Young lovers defy their families, which are at odds with each other, and get married and migrate to the city. With no jobs and no one to support them, will there be a happily ever after?
Duraipandi and Arunachalam have a history but Dhanam, Duraipandi's sister, wants her son Nalan to marry Nandhini, Arunachalam's daughter. However, the enmity between the two men worsens. Meanwhile, Nalan and Nandhini, who have grown having feelings for each other get married. The two families refuse to accept them and the newlyweds relocate to Chennai. Can they make it big in the city? Will they bring their two families together?
With a debut work, we expect some amount of freshness, be it in the idea or in presentation. But for his first film, Venkatesan takes up plots that Tamil audiences are very much used to. The film is split into two segments, with the interval being the median. In the first half, we are introduced to the characters in Duraipandi and Arunachalam's household and through the title song, the director establishes the characteristics and equations between these characters. But rather than dive straight into the story, Venkatesan gives us almost an hour of needless padding in the form of listless comedy by Soori and Rinson. There is romance as well, but a very much watered down new-age rural romance.
Thankfully, something happens at last when Duraipandi and Arunachalam have a public fallout and the director cranks up the tension by getting Nalan and Nandhini married. And, only then, Venkatesan reveals his true intentions — the film is not really about the two older men but about
! The second half, set in Chennai, turns into a wish fulfillment fantasy — the story of a couple who struggle for a bit in the city before striking it rich. The film is content to coast on feel good moments and melodrama bordering on implausibility. Nalan is a carefree young man and the onus of running the family falls on Nandhini, who takes up the job of a teacher. He whiles away the time while she works but once she becomes pregnant, he discovers responsibility just like that! And, what better place can make your problems vanish overnight than the film industry? So, we get a sub-plot about Nalan trying (and of course, succeeding) to become a director. This also provides the director to pay his respects to his guru — Venkat Prabhu.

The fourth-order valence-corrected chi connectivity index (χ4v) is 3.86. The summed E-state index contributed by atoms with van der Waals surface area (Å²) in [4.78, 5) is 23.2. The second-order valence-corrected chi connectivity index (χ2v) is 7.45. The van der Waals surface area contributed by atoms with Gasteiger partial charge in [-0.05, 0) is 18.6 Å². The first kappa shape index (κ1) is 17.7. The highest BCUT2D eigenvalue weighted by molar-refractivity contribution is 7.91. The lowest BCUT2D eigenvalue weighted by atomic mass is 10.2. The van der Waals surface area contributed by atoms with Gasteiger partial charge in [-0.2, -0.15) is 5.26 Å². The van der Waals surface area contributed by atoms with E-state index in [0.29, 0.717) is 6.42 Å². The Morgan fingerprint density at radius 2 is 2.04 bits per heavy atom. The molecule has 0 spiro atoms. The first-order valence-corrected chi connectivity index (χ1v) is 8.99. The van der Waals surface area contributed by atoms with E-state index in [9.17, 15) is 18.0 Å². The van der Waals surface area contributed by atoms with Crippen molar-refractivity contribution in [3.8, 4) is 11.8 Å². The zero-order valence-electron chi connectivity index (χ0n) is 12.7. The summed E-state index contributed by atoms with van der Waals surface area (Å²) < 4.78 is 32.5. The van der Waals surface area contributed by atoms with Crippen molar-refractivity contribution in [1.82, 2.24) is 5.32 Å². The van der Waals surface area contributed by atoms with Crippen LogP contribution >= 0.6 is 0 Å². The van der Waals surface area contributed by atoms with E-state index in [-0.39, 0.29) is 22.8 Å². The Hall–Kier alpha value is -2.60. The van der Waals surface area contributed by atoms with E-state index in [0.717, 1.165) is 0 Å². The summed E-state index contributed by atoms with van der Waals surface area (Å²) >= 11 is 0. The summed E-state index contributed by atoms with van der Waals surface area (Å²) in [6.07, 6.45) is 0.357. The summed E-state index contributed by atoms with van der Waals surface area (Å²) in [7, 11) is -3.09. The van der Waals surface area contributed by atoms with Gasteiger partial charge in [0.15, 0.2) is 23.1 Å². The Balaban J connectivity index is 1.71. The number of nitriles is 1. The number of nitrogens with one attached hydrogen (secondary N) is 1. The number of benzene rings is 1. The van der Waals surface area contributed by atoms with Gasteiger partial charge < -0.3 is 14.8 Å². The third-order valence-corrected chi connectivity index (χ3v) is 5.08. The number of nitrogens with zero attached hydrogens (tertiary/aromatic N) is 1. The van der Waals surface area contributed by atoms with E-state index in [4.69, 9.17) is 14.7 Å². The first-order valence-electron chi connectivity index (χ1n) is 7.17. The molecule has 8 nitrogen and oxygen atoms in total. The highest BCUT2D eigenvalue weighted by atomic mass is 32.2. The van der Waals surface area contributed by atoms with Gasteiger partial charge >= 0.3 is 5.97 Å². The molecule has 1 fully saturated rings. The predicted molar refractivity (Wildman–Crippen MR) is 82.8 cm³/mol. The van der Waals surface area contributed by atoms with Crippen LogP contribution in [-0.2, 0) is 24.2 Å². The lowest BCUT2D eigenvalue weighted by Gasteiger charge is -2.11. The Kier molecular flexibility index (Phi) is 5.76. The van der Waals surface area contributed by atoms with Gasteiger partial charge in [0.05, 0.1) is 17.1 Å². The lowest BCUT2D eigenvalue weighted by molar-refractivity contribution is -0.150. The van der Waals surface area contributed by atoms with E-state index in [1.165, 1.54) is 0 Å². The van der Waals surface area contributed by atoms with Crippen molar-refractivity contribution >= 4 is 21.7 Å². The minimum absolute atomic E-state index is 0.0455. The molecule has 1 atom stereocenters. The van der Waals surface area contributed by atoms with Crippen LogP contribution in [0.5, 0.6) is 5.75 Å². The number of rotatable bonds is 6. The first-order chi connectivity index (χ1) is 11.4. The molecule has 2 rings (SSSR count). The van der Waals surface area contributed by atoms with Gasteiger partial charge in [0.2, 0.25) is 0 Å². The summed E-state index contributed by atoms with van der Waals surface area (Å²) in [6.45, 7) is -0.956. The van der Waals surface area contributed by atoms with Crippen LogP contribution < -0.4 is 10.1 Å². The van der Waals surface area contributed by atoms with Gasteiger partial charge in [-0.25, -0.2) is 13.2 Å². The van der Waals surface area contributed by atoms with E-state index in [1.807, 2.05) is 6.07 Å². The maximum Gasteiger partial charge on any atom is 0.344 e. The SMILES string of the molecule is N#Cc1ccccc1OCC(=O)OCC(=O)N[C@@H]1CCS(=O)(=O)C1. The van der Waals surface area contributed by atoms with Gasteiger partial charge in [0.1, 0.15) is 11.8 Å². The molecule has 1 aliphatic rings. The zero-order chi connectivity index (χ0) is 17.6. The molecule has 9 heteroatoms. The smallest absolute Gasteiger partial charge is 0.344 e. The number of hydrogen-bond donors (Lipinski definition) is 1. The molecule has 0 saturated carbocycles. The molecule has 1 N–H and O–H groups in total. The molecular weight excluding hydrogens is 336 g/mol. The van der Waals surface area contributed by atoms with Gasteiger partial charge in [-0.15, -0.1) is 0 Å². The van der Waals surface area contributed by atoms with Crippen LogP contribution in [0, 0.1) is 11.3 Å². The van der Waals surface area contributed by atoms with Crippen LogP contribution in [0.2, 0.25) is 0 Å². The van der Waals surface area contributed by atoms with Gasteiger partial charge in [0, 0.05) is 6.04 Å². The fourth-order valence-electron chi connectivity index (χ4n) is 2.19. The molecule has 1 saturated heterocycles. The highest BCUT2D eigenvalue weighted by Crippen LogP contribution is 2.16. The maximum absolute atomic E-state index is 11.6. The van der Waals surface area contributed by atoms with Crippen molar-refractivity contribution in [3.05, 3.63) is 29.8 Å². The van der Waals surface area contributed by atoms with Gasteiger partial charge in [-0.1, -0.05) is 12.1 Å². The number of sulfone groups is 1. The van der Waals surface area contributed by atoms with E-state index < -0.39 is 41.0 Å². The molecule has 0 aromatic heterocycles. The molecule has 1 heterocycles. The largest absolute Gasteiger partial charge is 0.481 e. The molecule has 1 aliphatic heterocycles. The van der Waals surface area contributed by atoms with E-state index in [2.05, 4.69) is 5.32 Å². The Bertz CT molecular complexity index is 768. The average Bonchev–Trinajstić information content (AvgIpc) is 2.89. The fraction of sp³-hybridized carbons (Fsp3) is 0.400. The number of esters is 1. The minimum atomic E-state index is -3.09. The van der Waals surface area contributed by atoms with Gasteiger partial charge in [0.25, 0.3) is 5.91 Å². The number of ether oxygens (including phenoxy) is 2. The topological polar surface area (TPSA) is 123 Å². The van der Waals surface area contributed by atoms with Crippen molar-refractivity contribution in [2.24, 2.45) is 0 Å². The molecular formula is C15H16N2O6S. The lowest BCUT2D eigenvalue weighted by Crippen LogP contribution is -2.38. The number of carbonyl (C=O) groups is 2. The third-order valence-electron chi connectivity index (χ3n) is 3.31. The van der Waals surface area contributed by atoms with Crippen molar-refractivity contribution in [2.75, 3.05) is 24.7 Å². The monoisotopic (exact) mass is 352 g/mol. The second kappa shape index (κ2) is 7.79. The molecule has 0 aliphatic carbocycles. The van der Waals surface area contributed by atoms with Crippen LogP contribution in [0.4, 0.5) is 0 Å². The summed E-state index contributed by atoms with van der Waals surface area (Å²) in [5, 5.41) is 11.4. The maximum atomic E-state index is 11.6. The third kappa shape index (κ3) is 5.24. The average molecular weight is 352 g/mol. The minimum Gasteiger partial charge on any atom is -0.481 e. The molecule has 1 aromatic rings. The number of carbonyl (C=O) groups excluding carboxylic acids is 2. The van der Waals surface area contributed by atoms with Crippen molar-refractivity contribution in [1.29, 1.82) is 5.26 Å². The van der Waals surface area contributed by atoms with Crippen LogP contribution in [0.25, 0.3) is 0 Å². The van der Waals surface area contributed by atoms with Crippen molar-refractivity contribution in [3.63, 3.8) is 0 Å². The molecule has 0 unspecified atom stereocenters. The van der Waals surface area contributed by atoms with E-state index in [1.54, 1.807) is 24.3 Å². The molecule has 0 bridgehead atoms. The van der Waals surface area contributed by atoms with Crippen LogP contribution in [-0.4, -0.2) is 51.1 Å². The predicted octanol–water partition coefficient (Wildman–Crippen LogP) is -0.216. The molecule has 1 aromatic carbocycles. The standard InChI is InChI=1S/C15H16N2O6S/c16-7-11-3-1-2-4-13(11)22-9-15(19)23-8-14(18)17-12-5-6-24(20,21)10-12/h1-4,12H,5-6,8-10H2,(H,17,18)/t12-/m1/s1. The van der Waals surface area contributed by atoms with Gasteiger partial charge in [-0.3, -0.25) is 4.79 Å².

isn't a bad film per se but it is definitely an indifferent one. If the first half suffers from the serial-like treatment, you could dub the second half portions as Vikraman lite (Nalan even narrates a story about four friends, Vikraman's familiar trope, to a director). At times, the film seems to be somewhat autobiographical and given that first-time filmmakers often tend to put incidents from their lives into their films, you cannot discount the notion. What lets the film down, apart from the simplistic writing (Nandhini, for example, isn't really bothered that Nalan is living off her), is that there are hardly any challenges and even when there is sign of a likely struggle (like, when both Nalan and Nandhini are jobless after her pregnancy), it is brushed away with easy resolutions.